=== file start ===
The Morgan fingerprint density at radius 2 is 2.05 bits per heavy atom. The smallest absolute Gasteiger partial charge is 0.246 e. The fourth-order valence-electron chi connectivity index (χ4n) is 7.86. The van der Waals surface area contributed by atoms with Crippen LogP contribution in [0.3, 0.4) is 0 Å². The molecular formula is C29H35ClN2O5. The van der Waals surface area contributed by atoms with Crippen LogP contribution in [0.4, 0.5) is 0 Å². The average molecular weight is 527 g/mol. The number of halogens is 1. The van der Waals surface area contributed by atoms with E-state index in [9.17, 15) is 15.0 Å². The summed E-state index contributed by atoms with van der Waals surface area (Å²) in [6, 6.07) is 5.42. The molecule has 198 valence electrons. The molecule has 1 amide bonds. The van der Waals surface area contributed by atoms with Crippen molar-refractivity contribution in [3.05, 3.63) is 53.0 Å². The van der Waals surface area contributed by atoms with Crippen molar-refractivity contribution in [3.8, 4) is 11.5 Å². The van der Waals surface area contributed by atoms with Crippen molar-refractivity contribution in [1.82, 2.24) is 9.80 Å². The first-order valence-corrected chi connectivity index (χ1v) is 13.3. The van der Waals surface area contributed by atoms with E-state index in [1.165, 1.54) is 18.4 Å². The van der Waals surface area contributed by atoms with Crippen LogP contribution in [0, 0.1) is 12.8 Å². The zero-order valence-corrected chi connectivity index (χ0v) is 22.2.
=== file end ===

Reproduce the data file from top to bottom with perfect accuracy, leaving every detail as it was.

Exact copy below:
The Morgan fingerprint density at radius 2 is 2.05 bits per heavy atom. The smallest absolute Gasteiger partial charge is 0.246 e. The fourth-order valence-electron chi connectivity index (χ4n) is 7.86. The van der Waals surface area contributed by atoms with Crippen LogP contribution in [0.3, 0.4) is 0 Å². The molecular formula is C29H35ClN2O5. The van der Waals surface area contributed by atoms with Crippen LogP contribution in [0.4, 0.5) is 0 Å². The average molecular weight is 527 g/mol. The number of halogens is 1. The van der Waals surface area contributed by atoms with E-state index in [9.17, 15) is 15.0 Å². The summed E-state index contributed by atoms with van der Waals surface area (Å²) in [6, 6.07) is 5.42. The molecule has 198 valence electrons. The molecule has 1 amide bonds. The van der Waals surface area contributed by atoms with Crippen molar-refractivity contribution in [3.05, 3.63) is 53.0 Å². The van der Waals surface area contributed by atoms with Crippen molar-refractivity contribution in [3.8, 4) is 11.5 Å². The van der Waals surface area contributed by atoms with Crippen molar-refractivity contribution in [1.82, 2.24) is 9.80 Å². The first-order valence-corrected chi connectivity index (χ1v) is 13.3. The van der Waals surface area contributed by atoms with E-state index in [1.165, 1.54) is 18.4 Å². The van der Waals surface area contributed by atoms with Crippen LogP contribution in [0, 0.1) is 12.8 Å². The zero-order valence-corrected chi connectivity index (χ0v) is 22.2.